Author’s Note: This story was prompted by my wife, Anne, with whom I shared the story I’m about to share with you. When I told her the story, she said, “Six strings. You should write about that.” And people wonder why I love her as I do.
The woman is like the tide she comes and goes.
She knows the things that I can just suppose.
(Dan Fogelberg, “Comes and Goes”)
On January 13th of this year, Craig James and Mac Bogert included me in some email correspondence having to do with the fact that Craig was changing the strings on his acoustic guitar for the first time in something like forever (or thereabouts). Several days later, I received this card in the mail from Craig.
Lest the note in the card appear too small to read here, it says this:
We get to see each other’s words, often … but not in-the-hand-of … thus this note. I’m grateful for you, and our sharings.
Here’s one of those strings with my dad’s spirit attached. No obligation to keep. Just thought it would be cool for one to pass your fingers too ….
Since it’s hard to know how to respond to a gesture that sincere and generous, to say nothing of where to start, I’ll pick this spot: No obligation to keep. Think about that. No obligation to keep. Craig is unassuming enough, humble enough, unpresumptuous enough to send me a piece of his heart and soul— an object that bears his energy and his dad’s spirit — and to want me to know I’m not obliged to keep it … as if there were any possibility at all I might part with it.
On February 1st, Craig and I had a conversation on Zoom. I expressed to him how much the string meant to me. He didn’t seem sure why it might have moved me as it did to receive the string. So, I told him it put me in mind of the scene in A Charlie Brown Christmas in which the cast is supposed to be rehearsing a scene from their Christmas play.
Frieda, complaining about Pig Pen, says, “I can’t go on, there’s too much dust. It’s taking the curl out of my naturally curly hair.”
Charlie Brown, as the director of the play says to Frieda, “Don’t think of it as dust. Think of it as maybe the soil of some great past civilization. Maybe the soil of ancient Babylon. It staggers the imagination. He may be carrying soil that was trod upon by Solomon, or even Nebuchadnezzar.”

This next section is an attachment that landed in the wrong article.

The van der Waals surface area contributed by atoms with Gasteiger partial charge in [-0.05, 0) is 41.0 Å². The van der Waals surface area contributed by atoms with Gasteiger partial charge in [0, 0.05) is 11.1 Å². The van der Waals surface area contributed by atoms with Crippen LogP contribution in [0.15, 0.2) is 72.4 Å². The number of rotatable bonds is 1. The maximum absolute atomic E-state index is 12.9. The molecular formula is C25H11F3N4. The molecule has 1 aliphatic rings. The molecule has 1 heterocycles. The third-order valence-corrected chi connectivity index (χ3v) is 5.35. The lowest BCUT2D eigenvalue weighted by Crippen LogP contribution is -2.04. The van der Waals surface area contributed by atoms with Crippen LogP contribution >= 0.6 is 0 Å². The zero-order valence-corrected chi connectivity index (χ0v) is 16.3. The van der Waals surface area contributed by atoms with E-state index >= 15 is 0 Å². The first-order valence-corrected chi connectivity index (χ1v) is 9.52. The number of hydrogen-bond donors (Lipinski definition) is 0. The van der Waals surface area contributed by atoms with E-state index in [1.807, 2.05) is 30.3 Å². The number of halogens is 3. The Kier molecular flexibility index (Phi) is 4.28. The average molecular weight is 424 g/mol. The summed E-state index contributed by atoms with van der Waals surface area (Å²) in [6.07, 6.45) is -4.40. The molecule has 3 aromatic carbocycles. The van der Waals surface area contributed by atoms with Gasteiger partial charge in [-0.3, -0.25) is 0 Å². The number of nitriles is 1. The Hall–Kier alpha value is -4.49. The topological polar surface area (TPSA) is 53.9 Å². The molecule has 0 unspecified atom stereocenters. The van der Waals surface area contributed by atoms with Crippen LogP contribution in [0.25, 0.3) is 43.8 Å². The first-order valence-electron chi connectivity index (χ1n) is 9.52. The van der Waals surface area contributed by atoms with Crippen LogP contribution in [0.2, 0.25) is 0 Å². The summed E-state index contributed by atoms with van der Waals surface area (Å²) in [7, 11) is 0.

Pig Pen replies, “Sort of makes you want to treat me with more respect, doesn’t it?”
I told Craig I couldn’t begin to imagine the history of that string or all the energy in it. That’s exactly what makes it so valuable.
Sometime after receiving my string, I learned Craig had also sent strings to Andee Scarantino and Mac. During our conversation on February 1st, I asked Craig how many people he knows. He couldn’t begin to imagine. Then I asked him if his guitar is a 12-string.
He said, “No. Six.”
I said, “That tells me out of all the people you might know in the world, I’m one of six to whom you chose to send a string. That makes it all the more valuable to me.”
Craig said, “Actually, five. I kept one.”
I grinned like an idiot.
It’s the Thought …
Many people blow off things they could have done or should have done by saying, “Well, it’s the thought that counts.” In most instances, no, it isn’t. It’s the doing that counts. But it’s equally true to say the thought often compounds the doing.
Craig could have told me he was thinking about sending me a guitar string. I could have told Craig I was thinking about calling him to tell him what a meaningfully thoughtful, deeply touching gesture sending me that guitar string was. But he sent it. And I called him. Both of those things led to our conversation on February 1st, which wouldn’t have happened otherwise. That conversation will lead to other conversations. Those conversations will lead to more discoveries and tighter bonds. Our friendship and mutual regard will grow from there.
In a figurative sense, every outbound, intentional attempt at connection can be considered a string — a card, a note, a gift (however that might be defined), a gesture of thoughtfulness. Craig enabled me to think about such strings. I encourage you to think about them, too.
Those are the strings that connect the world and hold it together.